Fourthly, the BN Manifesto gives false assurances on the issue of Environmental Protection.
The BN promises to allocate more space for green lungs within major cities. And yet, it is allowing PNB to build a 118-storey tower on the site that was once an important public park – Taman Tun (also known as Taman Merdeka Negara). It is allowing parts of Bukit Kiara and Bukit Gasing to be handed over the private parties for property development.
The BN promises to revitalize rivers and streams and prevent deforestation and yet the aggressive dam building and illegal logging activities continue unabated in Sabah and Sarawak.
The BN promises investment in more renewable green energy and yet, the majority of the quotas for solar power were given to politically-connected individuals and companies.
The BN has no qualms about using the people in and near Kuantan as guinea pigs in exposing them to the potential dangers of the LYNAS plant.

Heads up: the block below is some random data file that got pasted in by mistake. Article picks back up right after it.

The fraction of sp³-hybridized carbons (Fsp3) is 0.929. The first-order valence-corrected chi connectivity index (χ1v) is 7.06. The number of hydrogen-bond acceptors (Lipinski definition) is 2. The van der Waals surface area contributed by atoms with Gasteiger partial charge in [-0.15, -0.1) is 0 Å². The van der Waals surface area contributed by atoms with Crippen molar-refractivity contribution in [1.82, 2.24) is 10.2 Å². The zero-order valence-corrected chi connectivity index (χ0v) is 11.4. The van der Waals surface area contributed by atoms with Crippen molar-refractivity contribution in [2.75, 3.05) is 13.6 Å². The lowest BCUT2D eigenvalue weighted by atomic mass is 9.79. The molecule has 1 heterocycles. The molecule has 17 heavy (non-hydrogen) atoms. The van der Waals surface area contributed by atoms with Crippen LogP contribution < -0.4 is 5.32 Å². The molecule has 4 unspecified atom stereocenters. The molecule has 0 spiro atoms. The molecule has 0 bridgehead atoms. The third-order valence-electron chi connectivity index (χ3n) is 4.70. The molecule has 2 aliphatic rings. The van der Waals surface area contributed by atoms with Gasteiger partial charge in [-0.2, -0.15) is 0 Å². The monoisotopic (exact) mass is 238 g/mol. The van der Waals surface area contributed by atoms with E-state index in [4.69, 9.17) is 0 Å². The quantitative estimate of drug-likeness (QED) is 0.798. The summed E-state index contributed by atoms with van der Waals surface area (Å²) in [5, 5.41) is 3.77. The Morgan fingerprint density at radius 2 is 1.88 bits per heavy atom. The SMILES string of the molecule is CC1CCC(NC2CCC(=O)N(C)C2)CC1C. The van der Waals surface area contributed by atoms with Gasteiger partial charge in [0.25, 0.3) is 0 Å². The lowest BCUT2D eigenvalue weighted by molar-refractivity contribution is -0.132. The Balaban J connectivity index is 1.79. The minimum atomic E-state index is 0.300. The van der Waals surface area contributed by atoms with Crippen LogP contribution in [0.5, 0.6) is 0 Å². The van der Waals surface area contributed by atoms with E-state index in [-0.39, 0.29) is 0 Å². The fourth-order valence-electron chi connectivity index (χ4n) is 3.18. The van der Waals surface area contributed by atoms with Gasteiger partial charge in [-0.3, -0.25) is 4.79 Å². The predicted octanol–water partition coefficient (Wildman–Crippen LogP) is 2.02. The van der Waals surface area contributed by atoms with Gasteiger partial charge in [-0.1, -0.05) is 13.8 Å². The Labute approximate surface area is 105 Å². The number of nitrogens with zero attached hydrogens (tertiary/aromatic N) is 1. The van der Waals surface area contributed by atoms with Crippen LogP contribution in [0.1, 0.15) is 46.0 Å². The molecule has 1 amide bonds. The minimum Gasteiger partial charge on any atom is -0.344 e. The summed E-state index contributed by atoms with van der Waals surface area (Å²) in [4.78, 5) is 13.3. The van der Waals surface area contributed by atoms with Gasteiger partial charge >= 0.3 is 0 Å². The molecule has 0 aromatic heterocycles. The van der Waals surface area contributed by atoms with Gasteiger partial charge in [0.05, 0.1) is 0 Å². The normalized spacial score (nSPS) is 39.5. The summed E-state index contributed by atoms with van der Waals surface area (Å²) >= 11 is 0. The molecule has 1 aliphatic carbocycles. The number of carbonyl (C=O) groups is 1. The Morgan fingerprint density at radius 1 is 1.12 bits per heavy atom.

The BN has no serious plan to investigate and resolve the problem of cyanide poisoning in Bukit Koman in Pahang.
The BN has done no serious EIA and SIA study on the multi-billion ringgit RAPID project in Pengerang, Johor.
Fifthly, the BN Manifesto gives scant respect on the issue of State Rights.
Malaysia is a federal state in its constitution but the federal government holds a disproportionate control over revenue and government policy.
While Pakatan has promised to decentralize more authority and autonomy to the state governments, the BN wants to continue the tradition of dominating and dictating policy through Putrajaya.
No matter how BN spins its Manifesto through the BN controlled mainstream media, the people of Malaysia won’t be fooled. The BN does not have a leg to stand on when it comes to being able to deliver on fundamental reforms because this will be detrimental to the self-interests of the BN.
If Prime Minister is serious about having a national discussion on the BN’s Manifesto, then I call upon him to have a ‘live’ debate on public television and streamed through the internet with the leader of Pakatan Rakyat, Datuk Seri Anwar Ibrahim so that the people of Malaysia can genuinely compare and contrast the promises of both coalitions.